Tuesday, May 22, 2018
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CD reviews: Jewel tries a new direction

Jewel has sold 25 million albums worldwide, and in the process has explored many musical genres, from folk to rock, blues, and jazz. She has also spoken of her interest in hip-hop and rap. But it wasn't until her song “Serve The Ego” was worked on by dance music re-mixers and went to the top of Billboard's Hot Dance Music Club Play chart that she was driven to explore the dance music idiom.

The single, “Intuition,” exemplifies this new direction with its street beats, dense arrangement, and memorable chorus. And her new CD opens with “Stand,” a slower song with a pop-dance flavor and socially conscious lyrics. On “Run 2 U,” Jewel - who co-produced “0304” - picks up the pace with a blend of acoustic and electric guitars, and more of a techno-based sound to the rhythm section.

But while Jewel has partially embraced dance music, she hasn't entirely converted to the sounds of clubland. There's no house, trance, or drum & bass here, for example. And several tracks are pure and gorgeously melodic pop, like “2 Find U” and “Fragile Heart,” or given an indie-rock ambience.

But that mix of musical styles, with her often compelling songwriting, and the inclusion of beat-heavy arrangements on some cuts, gives this disc interest and appeal.


The music and rhythms on these 12 cuts from the roots-rock reggae duo offer nothing surprising, but rather a solid combination of socially conscious lyrics and a loping beat. ”Soldiers” enlisted some of Jamaica's top reggae artists, such as Sly Dunbar and Junior Marvis of the Wailers, to provide support on the hard rhythms. Typical of the reggae message throughout is universal togetherness and compassion.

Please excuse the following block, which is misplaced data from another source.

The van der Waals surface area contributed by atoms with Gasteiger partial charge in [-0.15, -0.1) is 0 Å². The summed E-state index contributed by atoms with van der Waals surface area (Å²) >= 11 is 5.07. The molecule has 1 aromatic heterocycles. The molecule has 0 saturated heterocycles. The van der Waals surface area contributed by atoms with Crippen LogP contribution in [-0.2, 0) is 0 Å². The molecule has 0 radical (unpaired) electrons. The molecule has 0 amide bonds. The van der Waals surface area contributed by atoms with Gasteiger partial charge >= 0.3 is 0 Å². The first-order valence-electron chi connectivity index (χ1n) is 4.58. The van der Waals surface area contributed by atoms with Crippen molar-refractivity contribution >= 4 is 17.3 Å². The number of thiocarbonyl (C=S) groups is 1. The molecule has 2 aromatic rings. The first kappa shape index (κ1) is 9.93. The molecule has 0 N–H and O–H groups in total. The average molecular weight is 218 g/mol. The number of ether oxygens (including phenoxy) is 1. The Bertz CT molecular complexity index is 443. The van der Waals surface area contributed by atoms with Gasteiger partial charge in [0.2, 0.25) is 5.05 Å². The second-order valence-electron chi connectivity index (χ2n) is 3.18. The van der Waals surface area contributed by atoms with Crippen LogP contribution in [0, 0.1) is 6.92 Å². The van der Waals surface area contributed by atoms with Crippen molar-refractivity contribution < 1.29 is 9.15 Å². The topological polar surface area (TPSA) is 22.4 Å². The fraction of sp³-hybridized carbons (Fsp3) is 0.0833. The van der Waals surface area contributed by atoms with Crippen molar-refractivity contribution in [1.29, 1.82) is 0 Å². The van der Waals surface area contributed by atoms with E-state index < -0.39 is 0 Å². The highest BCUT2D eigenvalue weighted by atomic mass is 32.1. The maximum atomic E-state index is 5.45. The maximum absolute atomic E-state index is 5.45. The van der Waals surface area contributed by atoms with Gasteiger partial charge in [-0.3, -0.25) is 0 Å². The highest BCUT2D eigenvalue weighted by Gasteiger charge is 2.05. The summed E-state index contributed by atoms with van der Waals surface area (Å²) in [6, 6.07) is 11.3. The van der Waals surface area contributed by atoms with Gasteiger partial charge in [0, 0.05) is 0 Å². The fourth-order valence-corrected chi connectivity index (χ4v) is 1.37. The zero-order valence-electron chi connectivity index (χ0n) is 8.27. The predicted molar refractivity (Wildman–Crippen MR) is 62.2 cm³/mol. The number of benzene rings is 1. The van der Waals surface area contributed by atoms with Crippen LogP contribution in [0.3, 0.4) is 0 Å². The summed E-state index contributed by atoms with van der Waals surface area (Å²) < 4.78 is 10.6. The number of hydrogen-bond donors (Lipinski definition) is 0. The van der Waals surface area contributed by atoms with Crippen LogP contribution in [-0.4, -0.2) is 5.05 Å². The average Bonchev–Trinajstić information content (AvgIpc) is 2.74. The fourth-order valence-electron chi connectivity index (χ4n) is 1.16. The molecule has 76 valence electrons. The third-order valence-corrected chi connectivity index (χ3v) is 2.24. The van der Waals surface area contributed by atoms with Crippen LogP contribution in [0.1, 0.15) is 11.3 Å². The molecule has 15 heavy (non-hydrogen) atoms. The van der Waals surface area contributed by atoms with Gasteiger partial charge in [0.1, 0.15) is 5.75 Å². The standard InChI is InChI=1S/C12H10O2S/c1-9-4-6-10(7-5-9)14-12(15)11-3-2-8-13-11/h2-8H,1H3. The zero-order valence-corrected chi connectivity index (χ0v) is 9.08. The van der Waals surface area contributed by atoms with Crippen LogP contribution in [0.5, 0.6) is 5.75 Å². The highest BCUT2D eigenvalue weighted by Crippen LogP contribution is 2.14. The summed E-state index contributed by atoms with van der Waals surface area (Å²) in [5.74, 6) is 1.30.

On the lead single for the soundtrack to this film, due out in theaters this week, Skye Sweetnam sings about how she doesn't want to go to school and read about “Billy Shakespeare.” It's one of the highlights of a fairly clever and ambitious disc that leaves cute behind in its quest for something a little more cutting-edge. Featured are five new songs, plus old work from Cat Stevens offset by the likes of The Donnas and The Flaming Lips.


The sounds, melodies, and rhythms on “View From Afar” may be unfamiliar to most jazz aficionados, being culled from music more common to countries of the Middle East, Balkans, and Africa. But Larry Steen and his crew find themes with which to improvise and express American jazz genres such as soul, blues, and funk with instruments like the oud (fretless lute), dumbek (drum), and duduk(a double reed wind instrument). The music is exhilarating, and the melodies can be haunting.


First issued in 1969, this is the blues anthology to end all blues anthologies. Updated with 13 songs not on the original two-LP release, the collection takes listeners from the Mississippi Delta to Chicago, introducing such seminal artists as Lead Belly, Blind Willie McTell, and of course, Robert Johnson. The 45 original songs are supplemented by bonus tracks from the likes of Willie Dixon, Muddy Waters, Stevie Ray Vaughan, Santana, and Bob Dylan, making it a completist's dream.



  • TEXAS OUTLAWS, Various Artists (Compadre) Eighteen tracks of “outlaw” country songs are done with a tip of the hat to Waylon Jennings and Johnny Cash. Veterans and rookies mix covers and some new tunes with heavy guitars and tough lyrics. K.R.

  • THE ELECTROCLASH MIX BY LARRY TEE (Moonshine) A well-chosen and mixed two-disc set of electro with echoes of '80s synth pop and rhythms of contemporary house music. R.P.

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